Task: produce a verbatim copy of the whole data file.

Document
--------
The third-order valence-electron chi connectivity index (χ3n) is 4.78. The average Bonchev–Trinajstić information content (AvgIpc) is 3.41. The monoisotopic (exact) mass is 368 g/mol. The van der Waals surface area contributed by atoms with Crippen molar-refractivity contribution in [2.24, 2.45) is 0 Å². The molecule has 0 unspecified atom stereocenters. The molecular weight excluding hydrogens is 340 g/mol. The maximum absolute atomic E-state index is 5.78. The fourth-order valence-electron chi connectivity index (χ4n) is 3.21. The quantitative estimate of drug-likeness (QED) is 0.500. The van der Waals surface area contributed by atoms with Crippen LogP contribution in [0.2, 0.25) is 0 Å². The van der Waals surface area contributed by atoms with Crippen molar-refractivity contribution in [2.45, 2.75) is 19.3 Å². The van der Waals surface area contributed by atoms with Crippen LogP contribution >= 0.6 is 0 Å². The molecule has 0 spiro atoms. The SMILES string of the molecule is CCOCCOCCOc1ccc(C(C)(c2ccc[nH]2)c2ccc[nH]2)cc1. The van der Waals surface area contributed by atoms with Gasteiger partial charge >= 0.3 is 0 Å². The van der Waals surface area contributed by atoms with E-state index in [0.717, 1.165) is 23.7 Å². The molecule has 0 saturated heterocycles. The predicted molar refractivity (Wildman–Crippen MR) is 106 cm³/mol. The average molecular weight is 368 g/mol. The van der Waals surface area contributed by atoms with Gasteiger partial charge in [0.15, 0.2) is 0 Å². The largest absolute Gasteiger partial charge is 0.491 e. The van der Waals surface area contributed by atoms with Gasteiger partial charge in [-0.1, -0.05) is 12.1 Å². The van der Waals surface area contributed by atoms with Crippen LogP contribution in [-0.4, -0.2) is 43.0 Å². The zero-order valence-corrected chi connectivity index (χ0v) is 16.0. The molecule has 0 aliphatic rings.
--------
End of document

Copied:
The third-order valence-electron chi connectivity index (χ3n) is 4.78. The average Bonchev–Trinajstić information content (AvgIpc) is 3.41. The monoisotopic (exact) mass is 368 g/mol. The van der Waals surface area contributed by atoms with Crippen molar-refractivity contribution in [2.24, 2.45) is 0 Å². The molecule has 0 unspecified atom stereocenters. The molecular weight excluding hydrogens is 340 g/mol. The maximum absolute atomic E-state index is 5.78. The fourth-order valence-electron chi connectivity index (χ4n) is 3.21. The quantitative estimate of drug-likeness (QED) is 0.500. The van der Waals surface area contributed by atoms with Crippen LogP contribution in [0.2, 0.25) is 0 Å². The van der Waals surface area contributed by atoms with Crippen molar-refractivity contribution in [2.45, 2.75) is 19.3 Å². The van der Waals surface area contributed by atoms with Crippen LogP contribution >= 0.6 is 0 Å². The molecule has 0 spiro atoms. The SMILES string of the molecule is CCOCCOCCOc1ccc(C(C)(c2ccc[nH]2)c2ccc[nH]2)cc1. The van der Waals surface area contributed by atoms with Gasteiger partial charge >= 0.3 is 0 Å². The van der Waals surface area contributed by atoms with E-state index in [0.717, 1.165) is 23.7 Å². The molecule has 0 saturated heterocycles. The predicted molar refractivity (Wildman–Crippen MR) is 106 cm³/mol. The average molecular weight is 368 g/mol. The van der Waals surface area contributed by atoms with Gasteiger partial charge in [0.15, 0.2) is 0 Å². The largest absolute Gasteiger partial charge is 0.491 e. The van der Waals surface area contributed by atoms with Gasteiger partial charge in [-0.1, -0.05) is 12.1 Å². The van der Waals surface area contributed by atoms with Crippen LogP contribution in [-0.4, -0.2) is 43.0 Å². The zero-order valence-corrected chi connectivity index (χ0v) is 16.0. The molecule has 0 aliphatic rings.